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Contesting the Sacred was intended by the editors as an intervention into what was at the time the dominant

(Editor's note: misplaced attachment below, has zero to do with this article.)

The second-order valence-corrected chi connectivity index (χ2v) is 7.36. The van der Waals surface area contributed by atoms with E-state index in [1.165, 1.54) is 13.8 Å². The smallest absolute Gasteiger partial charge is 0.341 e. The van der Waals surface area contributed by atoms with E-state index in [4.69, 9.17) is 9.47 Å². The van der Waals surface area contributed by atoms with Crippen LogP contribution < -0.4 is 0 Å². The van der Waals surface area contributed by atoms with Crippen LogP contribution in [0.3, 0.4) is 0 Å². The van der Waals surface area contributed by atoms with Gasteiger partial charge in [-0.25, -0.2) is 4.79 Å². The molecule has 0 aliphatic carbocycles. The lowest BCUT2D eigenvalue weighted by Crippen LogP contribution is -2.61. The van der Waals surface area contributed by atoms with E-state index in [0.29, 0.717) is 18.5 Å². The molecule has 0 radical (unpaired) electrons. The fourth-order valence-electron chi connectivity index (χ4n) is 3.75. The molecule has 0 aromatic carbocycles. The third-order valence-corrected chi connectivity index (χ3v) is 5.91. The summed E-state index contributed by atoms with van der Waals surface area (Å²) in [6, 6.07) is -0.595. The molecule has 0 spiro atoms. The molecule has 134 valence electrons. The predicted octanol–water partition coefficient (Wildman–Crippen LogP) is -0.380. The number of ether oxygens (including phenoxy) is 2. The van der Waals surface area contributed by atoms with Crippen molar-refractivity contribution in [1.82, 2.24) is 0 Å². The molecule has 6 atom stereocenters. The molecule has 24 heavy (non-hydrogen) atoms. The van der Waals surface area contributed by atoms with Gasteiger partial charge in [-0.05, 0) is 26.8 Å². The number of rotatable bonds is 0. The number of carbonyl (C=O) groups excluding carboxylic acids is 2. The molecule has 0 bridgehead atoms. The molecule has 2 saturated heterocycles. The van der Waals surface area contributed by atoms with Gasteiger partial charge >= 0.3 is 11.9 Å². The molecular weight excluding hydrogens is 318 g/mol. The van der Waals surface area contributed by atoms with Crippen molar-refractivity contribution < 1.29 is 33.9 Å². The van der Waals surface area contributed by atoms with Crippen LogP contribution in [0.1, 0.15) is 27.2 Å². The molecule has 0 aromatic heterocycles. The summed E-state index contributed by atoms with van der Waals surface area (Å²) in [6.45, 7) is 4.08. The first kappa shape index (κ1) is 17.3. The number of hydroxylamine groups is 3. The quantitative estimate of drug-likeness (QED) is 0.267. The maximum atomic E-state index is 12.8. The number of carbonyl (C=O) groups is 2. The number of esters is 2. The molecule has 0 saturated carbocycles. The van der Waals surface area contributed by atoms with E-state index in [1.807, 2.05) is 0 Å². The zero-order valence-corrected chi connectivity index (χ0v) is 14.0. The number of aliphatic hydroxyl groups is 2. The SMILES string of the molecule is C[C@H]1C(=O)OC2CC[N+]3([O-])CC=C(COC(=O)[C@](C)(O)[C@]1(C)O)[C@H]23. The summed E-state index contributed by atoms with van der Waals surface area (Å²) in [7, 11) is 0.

analytical practices of pilgrimage studies; the chapters selected for the anthology were selected precisely because John Eade and Michael J. Sallnow thought that they matched their vision for a new methodology1. The Introduction, written by the editors, frames the arguments of the chapters in order to emphasise this methodological agenda. This is not an uncommon practice in preparing anthologies, but it is worth keeping in mind, because I am not here interested in the fairness or accuracy of the presentation of the chapters, only in the agenda being forwarded by Eade and Sallnow through this presentation. The editors were completely frank about their intentions: the analytical emphasis of pilgrimage studies must shift from accounts of the features and functions of pilgrimage towards an investigation of how the practice of pilgrimage and the sacred powers of a shrine are constructed as varied and possibly conflicting representations by the different sectors of the cultic constituency, and indeed by those outside it as well.2 This analytic emphasis on the pilgrimage and shrine as polysemic void capable of accommodating diverse meanings and practices3 is set against what they call functionalism or correspondence theory (with Emile Durkheim as the apparent source) and the approach of Victor Turner. According to Eade and Sallnow, functionalism argues that pilgrimages serve to weld together diverse local communities instilling in the participants a consciousness of a wider and more inclusive identity, and this is part of the process in the formation of a cultural or national identity; Turner, in contrast sees pilgrimage as a liminal phenomenon [that] always tends towards communitas, a state of unmediated and egalitarian association between individuals which therefore tends to abrogate secular social structures. Their critique of Turner rests on the empirical weakness of the model which imposes a spurious homogeneity on the practice of pilgrimage in widely differing historical and cultural settings. This critique basically extends to the functionalist model as well.4 In contrast to these models, the emphasis on the contestation of meaning around the pilgrimage means that the thrust of our analytical method should ... be towards the examination of the specific peculiarities of [the sacred centre's] construction in each [particular] instance. 5 Contesting the Sacred was therefore a valuable strike against the symbolic violence of these hegemonic models and against the monological view of religious ideology (as emanating almost exclusively from official discourse) which buttressed it. Still, Eade and Sallnow clearly tossed some baby out with the bathwater of their predecessors. The issue is not precisely in their methodology, narrowly understood, but in the research priorities for which this methodology is mobilised. Turner, and certainly Durkheim, both at least had the virtue of attending to what Fredric Jameson has called the absolute horizon of all reading and interpretation: the destiny of the human race as a whole 6, or, with less grandiloquence, politics. The movement of their analysis was from the narrow to the expansive, Eade and Sallnow move in the opposite direction. This movement exists at every level of the analysis. They take a general model of ideology formed outside of their discipline, and narrow its scope to the dissection of pilgrimage locales. Similarly, the political surrounds of each specific locale exists basically as an interpretative tool for that locale's analysis. Their discussion of each locale basically follows the same two steps: [1] demarcate and analyse the historical/economic/political context of a particular sacred locale, [2] use this to pars the competing discourses which the various people bring to that locale.7 What follows from this is typically some methodological generalisations relevant to other pilgrimages.8 This may seem unremarkable, until we remember that they are proposing a total paradigm shift in the field. Does such a move really have no consequences for wider society? For example, it is surely strange and possibly irresponsible that at no point do the editors suggest that their new understanding of the sacred as 'void' has implications for any other focal points of ideology, or even for religious ideology as a whole. At no point, even implicitly, is the most basic question posed: what, besides idle curiosity, would move anyone who isn't a devote Christian or shrine-frequenter to spend more than two seconds on the idiosyncrasies of Lourdes or the cult of Padre Pio? This